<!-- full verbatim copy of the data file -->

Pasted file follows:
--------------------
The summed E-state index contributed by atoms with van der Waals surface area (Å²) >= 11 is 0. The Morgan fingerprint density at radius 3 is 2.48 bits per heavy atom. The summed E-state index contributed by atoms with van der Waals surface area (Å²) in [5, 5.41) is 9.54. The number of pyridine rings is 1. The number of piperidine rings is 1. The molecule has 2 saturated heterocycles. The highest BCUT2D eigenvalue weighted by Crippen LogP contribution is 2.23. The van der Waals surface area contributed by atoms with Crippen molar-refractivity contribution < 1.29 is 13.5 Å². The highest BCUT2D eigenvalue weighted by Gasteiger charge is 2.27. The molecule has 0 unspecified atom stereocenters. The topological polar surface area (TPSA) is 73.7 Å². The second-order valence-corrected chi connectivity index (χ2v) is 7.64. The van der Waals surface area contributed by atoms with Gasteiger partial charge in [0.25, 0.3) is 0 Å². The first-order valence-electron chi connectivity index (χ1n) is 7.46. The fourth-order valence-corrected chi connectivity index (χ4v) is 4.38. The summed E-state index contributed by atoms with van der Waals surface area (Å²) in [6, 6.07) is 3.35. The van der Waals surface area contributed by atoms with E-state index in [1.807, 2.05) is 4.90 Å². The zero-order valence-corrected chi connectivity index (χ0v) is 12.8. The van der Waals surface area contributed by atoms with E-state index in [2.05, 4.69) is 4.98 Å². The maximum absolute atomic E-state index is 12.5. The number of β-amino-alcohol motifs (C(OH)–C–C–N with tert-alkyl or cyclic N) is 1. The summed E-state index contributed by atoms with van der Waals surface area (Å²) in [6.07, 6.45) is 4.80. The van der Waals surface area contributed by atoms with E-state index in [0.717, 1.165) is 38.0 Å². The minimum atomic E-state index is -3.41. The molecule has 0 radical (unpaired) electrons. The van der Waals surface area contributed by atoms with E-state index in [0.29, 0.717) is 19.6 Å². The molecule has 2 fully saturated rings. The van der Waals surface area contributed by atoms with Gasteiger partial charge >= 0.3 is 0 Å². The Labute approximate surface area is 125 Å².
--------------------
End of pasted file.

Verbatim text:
The summed E-state index contributed by atoms with van der Waals surface area (Å²) >= 11 is 0. The Morgan fingerprint density at radius 3 is 2.48 bits per heavy atom. The summed E-state index contributed by atoms with van der Waals surface area (Å²) in [5, 5.41) is 9.54. The number of pyridine rings is 1. The number of piperidine rings is 1. The molecule has 2 saturated heterocycles. The highest BCUT2D eigenvalue weighted by Crippen LogP contribution is 2.23. The van der Waals surface area contributed by atoms with Crippen molar-refractivity contribution < 1.29 is 13.5 Å². The highest BCUT2D eigenvalue weighted by Gasteiger charge is 2.27. The molecule has 0 unspecified atom stereocenters. The topological polar surface area (TPSA) is 73.7 Å². The second-order valence-corrected chi connectivity index (χ2v) is 7.64. The van der Waals surface area contributed by atoms with Gasteiger partial charge in [0.25, 0.3) is 0 Å². The first-order valence-electron chi connectivity index (χ1n) is 7.46. The fourth-order valence-corrected chi connectivity index (χ4v) is 4.38. The summed E-state index contributed by atoms with van der Waals surface area (Å²) in [6, 6.07) is 3.35. The van der Waals surface area contributed by atoms with E-state index in [1.807, 2.05) is 4.90 Å². The zero-order valence-corrected chi connectivity index (χ0v) is 12.8. The van der Waals surface area contributed by atoms with E-state index in [2.05, 4.69) is 4.98 Å². The maximum absolute atomic E-state index is 12.5. The number of β-amino-alcohol motifs (C(OH)–C–C–N with tert-alkyl or cyclic N) is 1. The summed E-state index contributed by atoms with van der Waals surface area (Å²) in [6.07, 6.45) is 4.80. The van der Waals surface area contributed by atoms with E-state index in [0.717, 1.165) is 38.0 Å². The minimum atomic E-state index is -3.41. The molecule has 0 radical (unpaired) electrons. The van der Waals surface area contributed by atoms with E-state index in [0.29, 0.717) is 19.6 Å². The molecule has 2 fully saturated rings. The van der Waals surface area contributed by atoms with Gasteiger partial charge >= 0.3 is 0 Å². The Labute approximate surface area is 125 Å².